Operation 202 monitors the number of cache misses that occur during the performance of a cryptographic process operating on one of the processing units, such as processing unit 102. Operation 202 may monitor the number of cache misses in several ways, including measuring the number of cache evictions and/or measuring increased time to perform certain processing operations as described above.

Operation 204 determines when the number of cache misses exceeds a threshold or frequency. Procedure 200 may continue to perform the cryptographic process during operation 202 while the number of cache misses remains below the threshold. After the number of cache misses exceeds a threshold, operation 206 is performed. In some alternate embodiments, operation 204 may determine when a number cache evictions exceed a threshold or frequency, or when an increased time to perform certain processing operations exceeds a threshold, depending on what operation 202 monitors.

In some embodiments, in operation 206, the cryptographic process may be aborted and the processing unit may switch to a second (e.g., safer) cryptographic process. Alternatively, the system may be shut down or all cryptographic processing may be terminated, although the scope of the invention is not limited in this respect.

Operation 208 may initiate a process to remove a malicious process Operation 208 may be performed based on the belief that a malicious process is operating on the second processing unit based on the number of cache misses monitored in operation 202. In some embodiments, operation 208 may be optional.

Although the individual operations of procedures 200 are illustrated and described as separate operations, one or more of the individual operations may be performed concurrently, and nothing requires that the operations be performed in the order illustrated. Unless specifically stated otherwise, terms such as processing, computing, calculating, determining, displaying, or the like, may refer to an action and/or process of one or more processing or computing systems or similar devices that may manipulate and transform data represented as physical (e.g., electronic) quantities within a processing system's registers and memory into other data similarly represented as physical quantities within the processing system's registers or memories, or other such information storage, transmission or display devices. Furthermore, as used herein, computing device includes one or more processing elements coupled with computer-readable memory that may be volatile or non-volatile memory or a combination thereof.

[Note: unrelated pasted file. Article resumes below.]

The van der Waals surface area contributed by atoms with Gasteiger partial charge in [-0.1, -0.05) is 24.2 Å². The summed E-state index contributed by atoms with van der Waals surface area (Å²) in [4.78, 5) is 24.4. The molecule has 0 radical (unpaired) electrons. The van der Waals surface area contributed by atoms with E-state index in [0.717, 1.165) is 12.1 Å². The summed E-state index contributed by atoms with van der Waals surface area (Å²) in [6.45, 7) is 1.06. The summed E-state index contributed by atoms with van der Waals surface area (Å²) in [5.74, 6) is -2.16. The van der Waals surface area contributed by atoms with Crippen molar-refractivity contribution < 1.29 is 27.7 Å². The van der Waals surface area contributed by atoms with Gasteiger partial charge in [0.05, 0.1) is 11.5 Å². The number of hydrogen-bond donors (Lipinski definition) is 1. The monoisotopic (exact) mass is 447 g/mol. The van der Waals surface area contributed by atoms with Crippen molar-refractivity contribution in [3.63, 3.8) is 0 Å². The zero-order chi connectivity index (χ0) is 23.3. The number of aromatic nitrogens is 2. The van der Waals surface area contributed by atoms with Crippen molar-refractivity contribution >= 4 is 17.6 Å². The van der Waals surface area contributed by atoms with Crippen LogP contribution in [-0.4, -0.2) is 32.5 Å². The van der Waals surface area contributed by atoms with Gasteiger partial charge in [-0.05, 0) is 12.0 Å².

Embodiments may be implemented in one or a combination of hardware, firmware and software. Embodiments may also be implemented as instructions stored on a computer-readable medium, which may be read and executed by at least one processor to perform the operations described herein. A computer-readable medium may include any mechanism for storing information in a form readable by a machine (e.g., a computer). For example, a computer-readable medium may include read-only memory (ROM), random-access memory (RAM), magnetic disk storage media, optical storage media, flash-memory devices, and other storage devices and media.

The Abstract is provided to comply with 37 C.F.R. Section 1.72(b) requiring an abstract that will allow the reader to ascertain the nature and gist of the technical disclosure. It is submitted with the understanding that it will not be used to limit or interpret the scope or meaning of the claims.

In the foregoing detailed description, various features are occasionally grouped together in a single embodiment for the purpose of streamlining the disclosure. This method of disclosure is not to be interpreted as reflecting an intention that the claimed embodiments of the subject matter require more features than are expressly recited in each claim. Rather, as the following claims reflect, invention may lie in less than all features of a single disclosed embodiment. Thus the following claims are hereby incorporated into the detailed description, with each claim standing on its own as a separate preferred embodiment.

Classifications
U.S. Classification713/189
International ClassificationG06F11/30
Cooperative ClassificationG06F21/72, G06F21/554
European ClassificationG06F21/72, G06F21/55B